model in predicting the appropriate/expected linear Figure 9 indicates that the force-displacement

strain profile in the reverse bent wire specimen that has curve predicted by the simulations of the tensile testing

undergone strain reversal is observed. of the unbent wire with both isotropic and combined

Determination of the Appropriate Plasticity Hardening Model for the Simulation of the Reverse Bending

and Straightening of Wires for Civil Engineering Applications

hardening models agree well with the experimental is associated with the double strain reversal experienced

curve up to the fracture initiation point. The force- by the reverse bent and straightened wire. Conversely,

displacement curve predicted by the simulation of the the simulation conducted with the combined hardening

tensile testing of the FERBS wire with the combined model adequately captured both the work hardening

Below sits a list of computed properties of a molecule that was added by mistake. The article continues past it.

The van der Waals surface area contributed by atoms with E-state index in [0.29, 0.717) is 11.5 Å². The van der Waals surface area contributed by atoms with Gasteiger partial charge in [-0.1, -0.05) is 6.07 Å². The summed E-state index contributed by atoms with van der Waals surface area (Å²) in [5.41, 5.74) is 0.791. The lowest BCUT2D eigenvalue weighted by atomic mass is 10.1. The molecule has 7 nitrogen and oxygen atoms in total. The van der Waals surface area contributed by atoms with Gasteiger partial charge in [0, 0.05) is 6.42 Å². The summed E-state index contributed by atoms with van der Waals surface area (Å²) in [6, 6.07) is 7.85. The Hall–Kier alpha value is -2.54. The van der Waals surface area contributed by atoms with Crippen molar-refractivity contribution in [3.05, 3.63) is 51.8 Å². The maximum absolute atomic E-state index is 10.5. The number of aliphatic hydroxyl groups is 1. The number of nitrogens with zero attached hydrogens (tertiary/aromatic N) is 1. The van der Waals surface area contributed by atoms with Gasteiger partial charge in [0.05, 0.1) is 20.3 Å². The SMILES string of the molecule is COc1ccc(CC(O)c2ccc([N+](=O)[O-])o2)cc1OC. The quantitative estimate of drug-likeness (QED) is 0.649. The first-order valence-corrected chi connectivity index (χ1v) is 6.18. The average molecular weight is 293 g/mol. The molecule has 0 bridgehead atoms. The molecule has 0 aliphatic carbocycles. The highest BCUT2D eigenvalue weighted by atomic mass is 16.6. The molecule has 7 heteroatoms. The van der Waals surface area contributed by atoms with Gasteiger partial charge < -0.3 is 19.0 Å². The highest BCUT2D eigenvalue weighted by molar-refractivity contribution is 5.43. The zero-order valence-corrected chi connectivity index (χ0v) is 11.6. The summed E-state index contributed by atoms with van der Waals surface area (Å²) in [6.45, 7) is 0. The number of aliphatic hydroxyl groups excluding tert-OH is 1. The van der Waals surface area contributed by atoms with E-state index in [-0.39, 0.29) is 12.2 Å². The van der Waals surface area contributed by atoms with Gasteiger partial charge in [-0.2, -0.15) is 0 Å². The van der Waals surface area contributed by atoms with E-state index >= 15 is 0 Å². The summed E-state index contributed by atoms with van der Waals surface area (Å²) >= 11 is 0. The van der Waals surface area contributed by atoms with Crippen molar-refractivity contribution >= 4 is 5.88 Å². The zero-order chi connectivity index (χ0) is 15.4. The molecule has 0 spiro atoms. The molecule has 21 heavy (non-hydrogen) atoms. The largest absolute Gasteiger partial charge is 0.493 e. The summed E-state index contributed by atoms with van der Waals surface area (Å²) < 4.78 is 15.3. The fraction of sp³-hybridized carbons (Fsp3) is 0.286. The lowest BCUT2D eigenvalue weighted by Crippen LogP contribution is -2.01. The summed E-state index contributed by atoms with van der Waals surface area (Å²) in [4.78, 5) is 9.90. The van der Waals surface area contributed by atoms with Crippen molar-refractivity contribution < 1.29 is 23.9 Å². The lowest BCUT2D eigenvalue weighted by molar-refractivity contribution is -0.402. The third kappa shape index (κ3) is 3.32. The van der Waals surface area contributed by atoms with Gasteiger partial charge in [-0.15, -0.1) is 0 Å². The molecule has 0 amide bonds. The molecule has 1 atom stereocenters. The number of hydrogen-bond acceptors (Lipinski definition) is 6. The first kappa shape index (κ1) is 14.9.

hardening model agrees very well with the experimental due to bending and the softening of the wire due to the

curve throughout the elastic region, and fairly well in the Bauschinger effect resulting from the double strain

plastic and fracture regions (Figure 10). However, the reversal experienced by the wire during reverse bending

force-displacement curve predicted by the simulation of and straightening operations. Consequently, it is

the tensile testing of the FERBS with isotropic hardening concluded that the combined hardening model serves

does not show a good agreement with the experimental as the most appropriate plasticity hardening model for

curve throughout the elastic region. the prediction of the behaviour of carbon steel wires